Swazi unions attacked again
In ten days time, I’ll be travelling to Johannesburg to take part in global trade union movement discussions about building solidarity with trade unionists in Swaziland and Zimbabwe. Both countries will see elections within the year. But while the party set up by the Zimbabwe Congress of Trade Unions – the Movement for Democratic Change (MDC) – will be contesting those elections, in Swaziland, political parties are banned. And while the ZCTU will run election awareness campaigns and promote a vote for democracy and social justice, the Trade Union Congress of Swaziland (TUCOSWA) is facing the most sustained attack on its legitimacy and capacity to protest, and has announced that it will boycott the election.
The contrasts don’t end there. In 2002, Zimbabwe was suspended from the Commonwealth after its most flawed election, and when the Abuja, Nigeria Commonwealth Heads of Government Meeting (CHOGM) confirmed the suspension at the end of 2003, President Mugabe pulled Zimbabwe out of the Commonwealth altogether. But Swaziland, which has never had a free election, and is the last feudal dictatorship in sub-Saharan Africa, remains a full member.
Other countries which have seen democracy overthrown have been treated like Zimbabwe – Nigeria, Pakistan and Fiji, which is still suspended. When we have questioned Commonwealth officials about the apparent contradiction, they have told us that it is the abrogation of democracy that has led to suspension, and Swaziland has never been a democracy, so it has escaped that sanction. Now, however, the rules have changed, with a new Charter of the Commonwealth, and one of the key issues being discussed in Johannesburg will be how to campaign for Swaziland’s suspension, something TUCOSWA and the ITUC called for at the last CHOGM in Perth, Australia, in 2011. There is another CHOGM coming up later this year in Colombo, Sri Lanka, and we’ll be pressing for action then.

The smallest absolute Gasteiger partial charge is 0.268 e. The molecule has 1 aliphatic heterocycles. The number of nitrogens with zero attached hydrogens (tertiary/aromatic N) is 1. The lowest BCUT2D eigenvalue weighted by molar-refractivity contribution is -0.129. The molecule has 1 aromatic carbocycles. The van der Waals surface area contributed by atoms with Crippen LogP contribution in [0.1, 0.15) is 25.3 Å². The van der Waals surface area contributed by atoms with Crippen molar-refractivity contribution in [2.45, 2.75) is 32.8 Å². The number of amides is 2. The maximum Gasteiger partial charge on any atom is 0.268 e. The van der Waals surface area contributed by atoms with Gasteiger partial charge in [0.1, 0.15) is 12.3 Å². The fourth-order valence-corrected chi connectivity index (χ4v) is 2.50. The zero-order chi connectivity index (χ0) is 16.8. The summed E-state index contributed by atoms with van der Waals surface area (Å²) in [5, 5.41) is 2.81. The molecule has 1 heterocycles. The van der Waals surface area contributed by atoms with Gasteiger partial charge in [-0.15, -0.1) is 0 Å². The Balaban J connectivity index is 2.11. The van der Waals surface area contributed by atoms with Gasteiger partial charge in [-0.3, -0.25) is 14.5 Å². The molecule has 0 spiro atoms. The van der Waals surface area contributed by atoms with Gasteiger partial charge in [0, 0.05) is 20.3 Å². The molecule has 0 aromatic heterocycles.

The attacks on the Swazi trade union movement – which this week celebrated the first anniversary of its unification as TUCOSWA – are mounting. Last month, the courts ruled on a Government attempt to deregister the confederation. In a confusing and contradictory ruling, judges decided that the Swazi constitution guaranteed freedom of association, but the trade union law did not provide a mechanism for registering a confederation, only individual unions. TUCOSWA maintain that this ruling requires the Swazi Government to amend the law to allow registration. But the Swazi authorities insist it simply leaves TUCOSWA banned, like all political parties have been since 1973.
As a result, when TUCOSWA organised a prayer meeting in the Catholic Centre in Swaziland’s capital Manzini on Saturday, to mark the anniversary, the police declared it an illegal gathering, surrounded the Centre, and prevented the ceremony from going ahead. That breached further rights to freedom of peaceful assembly and freedom of worship, all, like freedom of association, guaranteed under the Swazi constitution and, significantly, the new Charter of the Commonwealth.